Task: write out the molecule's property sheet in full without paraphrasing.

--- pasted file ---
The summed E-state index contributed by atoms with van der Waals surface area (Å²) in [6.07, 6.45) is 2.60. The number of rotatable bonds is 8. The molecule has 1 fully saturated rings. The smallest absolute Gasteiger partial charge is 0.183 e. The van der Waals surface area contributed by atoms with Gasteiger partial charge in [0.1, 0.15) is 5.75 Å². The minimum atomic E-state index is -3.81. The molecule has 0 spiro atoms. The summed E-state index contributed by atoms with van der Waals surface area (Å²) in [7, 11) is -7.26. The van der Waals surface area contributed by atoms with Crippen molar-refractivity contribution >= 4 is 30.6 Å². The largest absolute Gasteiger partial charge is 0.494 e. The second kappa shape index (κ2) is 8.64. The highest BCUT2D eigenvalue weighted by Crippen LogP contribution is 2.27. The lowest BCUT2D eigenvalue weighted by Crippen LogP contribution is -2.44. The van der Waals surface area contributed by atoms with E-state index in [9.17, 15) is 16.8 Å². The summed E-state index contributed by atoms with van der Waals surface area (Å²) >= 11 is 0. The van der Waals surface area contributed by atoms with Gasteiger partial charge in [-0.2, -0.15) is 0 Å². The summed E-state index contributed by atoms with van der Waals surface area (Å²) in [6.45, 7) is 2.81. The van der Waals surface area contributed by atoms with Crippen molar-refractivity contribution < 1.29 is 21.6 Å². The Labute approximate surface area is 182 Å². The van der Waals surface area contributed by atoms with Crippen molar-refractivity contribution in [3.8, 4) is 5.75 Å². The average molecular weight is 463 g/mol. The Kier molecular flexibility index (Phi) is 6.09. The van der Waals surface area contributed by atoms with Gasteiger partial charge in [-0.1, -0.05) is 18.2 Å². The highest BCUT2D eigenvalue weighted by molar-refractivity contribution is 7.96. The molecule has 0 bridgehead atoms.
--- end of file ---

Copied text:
The summed E-state index contributed by atoms with van der Waals surface area (Å²) in [6.07, 6.45) is 2.60. The number of rotatable bonds is 8. The molecule has 1 fully saturated rings. The smallest absolute Gasteiger partial charge is 0.183 e. The van der Waals surface area contributed by atoms with Gasteiger partial charge in [0.1, 0.15) is 5.75 Å². The minimum atomic E-state index is -3.81. The molecule has 0 spiro atoms. The summed E-state index contributed by atoms with van der Waals surface area (Å²) in [7, 11) is -7.26. The van der Waals surface area contributed by atoms with Crippen molar-refractivity contribution >= 4 is 30.6 Å². The largest absolute Gasteiger partial charge is 0.494 e. The second kappa shape index (κ2) is 8.64. The highest BCUT2D eigenvalue weighted by Crippen LogP contribution is 2.27. The lowest BCUT2D eigenvalue weighted by Crippen LogP contribution is -2.44. The van der Waals surface area contributed by atoms with E-state index in [9.17, 15) is 16.8 Å². The summed E-state index contributed by atoms with van der Waals surface area (Å²) >= 11 is 0. The van der Waals surface area contributed by atoms with Gasteiger partial charge in [-0.2, -0.15) is 0 Å². The summed E-state index contributed by atoms with van der Waals surface area (Å²) in [6.45, 7) is 2.81. The van der Waals surface area contributed by atoms with Crippen molar-refractivity contribution < 1.29 is 21.6 Å². The Labute approximate surface area is 182 Å². The van der Waals surface area contributed by atoms with Crippen molar-refractivity contribution in [3.8, 4) is 5.75 Å². The average molecular weight is 463 g/mol. The Kier molecular flexibility index (Phi) is 6.09. The van der Waals surface area contributed by atoms with Gasteiger partial charge in [-0.1, -0.05) is 18.2 Å². The highest BCUT2D eigenvalue weighted by molar-refractivity contribution is 7.96. The molecule has 0 bridgehead atoms.